Snakeskin and Haiku

Watched Daniel Hui's Snakeskin last night at the Film Society at Lincoln Center, and was beguiled by its mixture of fact and fiction, past, present and future, voice and voice-over, human and animal. The woman playing Salmah was particularly compelling throughout. The image of fire not as a creative force, but destructive, burning up books and films, and finally, inevitably, burning up the people who follow their cult leader into transcendence. Salmah's idea of film as evil, first learned from her mother, a former actor and dancer in Malay film at the height of the Malay film industry in Singapore in the 50s. When Salmah becomes a filmmaker herself, she learns that her mother is right, that film is evil, for in making a record of things in front of it, it makes a different version of things. The sense of the uncanny haunts her. During the Q&A, Daniel Hui admits to a similar fear of film, a strong feeling of responsibility for making images of people, and thus distorting them, and for the use that others may make use of his film. The plot is set in 2066 to allude to Roberto Bolano. Daniel refers briefly to the multiple voices in The Savage Detectives.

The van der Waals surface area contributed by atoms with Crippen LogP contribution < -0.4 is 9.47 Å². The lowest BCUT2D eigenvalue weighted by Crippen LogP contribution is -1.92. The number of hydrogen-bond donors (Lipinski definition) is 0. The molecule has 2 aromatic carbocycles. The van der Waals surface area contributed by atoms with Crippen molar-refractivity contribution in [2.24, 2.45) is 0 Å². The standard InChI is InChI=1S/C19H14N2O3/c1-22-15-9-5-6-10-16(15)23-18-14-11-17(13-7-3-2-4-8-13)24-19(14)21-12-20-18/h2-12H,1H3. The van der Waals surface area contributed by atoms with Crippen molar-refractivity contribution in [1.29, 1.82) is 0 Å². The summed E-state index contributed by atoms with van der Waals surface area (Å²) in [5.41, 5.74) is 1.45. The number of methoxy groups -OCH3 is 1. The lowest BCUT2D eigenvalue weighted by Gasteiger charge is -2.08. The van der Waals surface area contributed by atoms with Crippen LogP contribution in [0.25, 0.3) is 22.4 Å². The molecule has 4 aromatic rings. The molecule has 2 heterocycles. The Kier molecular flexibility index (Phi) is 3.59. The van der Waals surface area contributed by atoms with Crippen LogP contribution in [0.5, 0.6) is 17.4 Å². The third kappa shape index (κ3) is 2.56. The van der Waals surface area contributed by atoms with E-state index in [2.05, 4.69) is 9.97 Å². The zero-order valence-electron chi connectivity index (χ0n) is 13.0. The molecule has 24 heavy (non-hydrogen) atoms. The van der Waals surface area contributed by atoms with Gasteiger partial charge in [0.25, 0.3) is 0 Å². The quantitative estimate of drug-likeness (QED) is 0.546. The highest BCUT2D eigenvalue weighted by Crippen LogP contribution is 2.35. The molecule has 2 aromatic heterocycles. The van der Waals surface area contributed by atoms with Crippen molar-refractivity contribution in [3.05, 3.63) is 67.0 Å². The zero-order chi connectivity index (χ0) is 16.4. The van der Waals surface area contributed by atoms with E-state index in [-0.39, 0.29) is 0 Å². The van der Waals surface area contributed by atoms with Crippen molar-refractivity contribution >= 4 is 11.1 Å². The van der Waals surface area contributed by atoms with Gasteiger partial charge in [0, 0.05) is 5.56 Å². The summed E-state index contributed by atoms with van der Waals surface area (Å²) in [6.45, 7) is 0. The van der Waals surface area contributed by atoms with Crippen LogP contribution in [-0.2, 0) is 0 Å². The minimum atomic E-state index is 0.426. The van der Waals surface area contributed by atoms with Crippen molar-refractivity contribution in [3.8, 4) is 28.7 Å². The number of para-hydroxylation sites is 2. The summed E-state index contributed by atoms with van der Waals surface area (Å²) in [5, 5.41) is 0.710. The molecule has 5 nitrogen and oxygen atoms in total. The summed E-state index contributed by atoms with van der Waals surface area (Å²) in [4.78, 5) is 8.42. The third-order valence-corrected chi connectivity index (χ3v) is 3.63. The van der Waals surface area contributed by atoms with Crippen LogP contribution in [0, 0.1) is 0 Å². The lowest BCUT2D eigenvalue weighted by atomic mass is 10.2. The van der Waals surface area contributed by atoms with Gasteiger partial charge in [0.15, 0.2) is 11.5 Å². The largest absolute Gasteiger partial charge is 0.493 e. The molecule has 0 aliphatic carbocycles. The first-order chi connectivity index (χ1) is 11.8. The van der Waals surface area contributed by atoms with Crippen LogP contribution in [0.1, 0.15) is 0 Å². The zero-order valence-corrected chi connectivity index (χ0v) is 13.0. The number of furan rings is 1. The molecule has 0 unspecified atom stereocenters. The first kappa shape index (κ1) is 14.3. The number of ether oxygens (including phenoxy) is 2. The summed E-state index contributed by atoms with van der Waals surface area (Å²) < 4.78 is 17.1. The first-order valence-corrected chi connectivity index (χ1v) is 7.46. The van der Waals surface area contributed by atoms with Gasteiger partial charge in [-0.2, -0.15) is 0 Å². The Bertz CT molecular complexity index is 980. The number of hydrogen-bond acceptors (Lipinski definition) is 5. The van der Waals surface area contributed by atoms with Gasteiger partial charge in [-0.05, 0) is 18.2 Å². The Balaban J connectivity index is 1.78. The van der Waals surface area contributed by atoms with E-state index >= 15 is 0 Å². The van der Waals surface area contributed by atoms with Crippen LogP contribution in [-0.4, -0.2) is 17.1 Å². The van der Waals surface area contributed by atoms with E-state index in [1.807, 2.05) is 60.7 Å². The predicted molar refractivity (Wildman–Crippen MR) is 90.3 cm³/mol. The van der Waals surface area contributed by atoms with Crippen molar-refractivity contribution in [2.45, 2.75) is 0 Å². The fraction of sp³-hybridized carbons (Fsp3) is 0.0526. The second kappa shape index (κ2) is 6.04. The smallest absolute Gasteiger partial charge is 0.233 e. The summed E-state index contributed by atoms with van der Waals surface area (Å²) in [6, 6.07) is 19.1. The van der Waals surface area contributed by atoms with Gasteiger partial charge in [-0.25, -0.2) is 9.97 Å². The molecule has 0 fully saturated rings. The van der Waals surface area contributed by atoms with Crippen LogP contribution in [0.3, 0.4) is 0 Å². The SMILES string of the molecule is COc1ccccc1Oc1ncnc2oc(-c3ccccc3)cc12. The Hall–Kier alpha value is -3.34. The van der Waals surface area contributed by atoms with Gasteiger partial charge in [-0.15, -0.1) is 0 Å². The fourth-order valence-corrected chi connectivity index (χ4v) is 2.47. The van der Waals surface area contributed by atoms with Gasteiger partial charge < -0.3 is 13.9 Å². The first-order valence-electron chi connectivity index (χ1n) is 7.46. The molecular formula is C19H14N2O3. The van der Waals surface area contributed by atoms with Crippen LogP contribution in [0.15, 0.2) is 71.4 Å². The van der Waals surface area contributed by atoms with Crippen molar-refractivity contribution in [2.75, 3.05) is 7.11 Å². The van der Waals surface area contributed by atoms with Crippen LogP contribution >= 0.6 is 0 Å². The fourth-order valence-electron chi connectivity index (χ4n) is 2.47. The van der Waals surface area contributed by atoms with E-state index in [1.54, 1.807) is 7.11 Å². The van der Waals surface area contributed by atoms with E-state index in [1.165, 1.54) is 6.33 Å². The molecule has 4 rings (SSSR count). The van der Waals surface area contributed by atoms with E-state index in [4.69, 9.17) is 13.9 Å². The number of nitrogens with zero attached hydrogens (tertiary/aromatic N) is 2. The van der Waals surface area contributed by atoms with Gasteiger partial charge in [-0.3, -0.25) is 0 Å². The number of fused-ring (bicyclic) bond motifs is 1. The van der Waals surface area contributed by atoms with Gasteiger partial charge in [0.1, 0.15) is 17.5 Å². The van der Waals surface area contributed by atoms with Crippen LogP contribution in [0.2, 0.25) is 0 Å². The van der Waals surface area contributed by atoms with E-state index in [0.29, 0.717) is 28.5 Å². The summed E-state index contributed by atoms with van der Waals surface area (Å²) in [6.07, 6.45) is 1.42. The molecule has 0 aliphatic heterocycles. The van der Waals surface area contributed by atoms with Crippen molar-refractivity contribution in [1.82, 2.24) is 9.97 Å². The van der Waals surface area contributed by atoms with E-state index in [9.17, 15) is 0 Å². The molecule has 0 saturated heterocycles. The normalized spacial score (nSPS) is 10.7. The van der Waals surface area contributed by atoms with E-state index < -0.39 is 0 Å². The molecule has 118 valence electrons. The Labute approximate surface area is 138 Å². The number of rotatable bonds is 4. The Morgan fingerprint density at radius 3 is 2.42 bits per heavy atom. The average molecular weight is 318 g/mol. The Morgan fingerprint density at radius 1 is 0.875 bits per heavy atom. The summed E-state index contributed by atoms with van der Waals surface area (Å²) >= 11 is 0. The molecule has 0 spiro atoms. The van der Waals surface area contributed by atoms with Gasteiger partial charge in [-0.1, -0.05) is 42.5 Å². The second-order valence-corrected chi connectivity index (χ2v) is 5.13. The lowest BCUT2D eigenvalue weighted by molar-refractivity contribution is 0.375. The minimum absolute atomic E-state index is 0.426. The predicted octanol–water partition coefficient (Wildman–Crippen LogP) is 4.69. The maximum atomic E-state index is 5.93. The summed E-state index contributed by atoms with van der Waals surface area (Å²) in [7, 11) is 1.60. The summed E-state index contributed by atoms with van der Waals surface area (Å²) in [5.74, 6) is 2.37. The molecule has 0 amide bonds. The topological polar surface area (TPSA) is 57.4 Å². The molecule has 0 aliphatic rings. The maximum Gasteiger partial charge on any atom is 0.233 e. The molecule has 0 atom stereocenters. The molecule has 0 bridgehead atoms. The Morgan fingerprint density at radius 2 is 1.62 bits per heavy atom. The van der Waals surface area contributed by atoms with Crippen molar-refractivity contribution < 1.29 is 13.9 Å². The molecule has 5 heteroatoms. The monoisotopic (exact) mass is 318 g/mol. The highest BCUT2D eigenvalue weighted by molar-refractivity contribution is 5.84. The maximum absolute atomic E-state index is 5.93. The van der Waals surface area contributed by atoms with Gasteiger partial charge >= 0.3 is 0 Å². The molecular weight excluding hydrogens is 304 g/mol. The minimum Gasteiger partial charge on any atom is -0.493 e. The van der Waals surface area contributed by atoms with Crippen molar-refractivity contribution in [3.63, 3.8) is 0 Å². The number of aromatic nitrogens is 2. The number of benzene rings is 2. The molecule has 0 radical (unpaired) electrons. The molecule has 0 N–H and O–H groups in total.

wood shavings fly
from the workman’s drill
spring and fall


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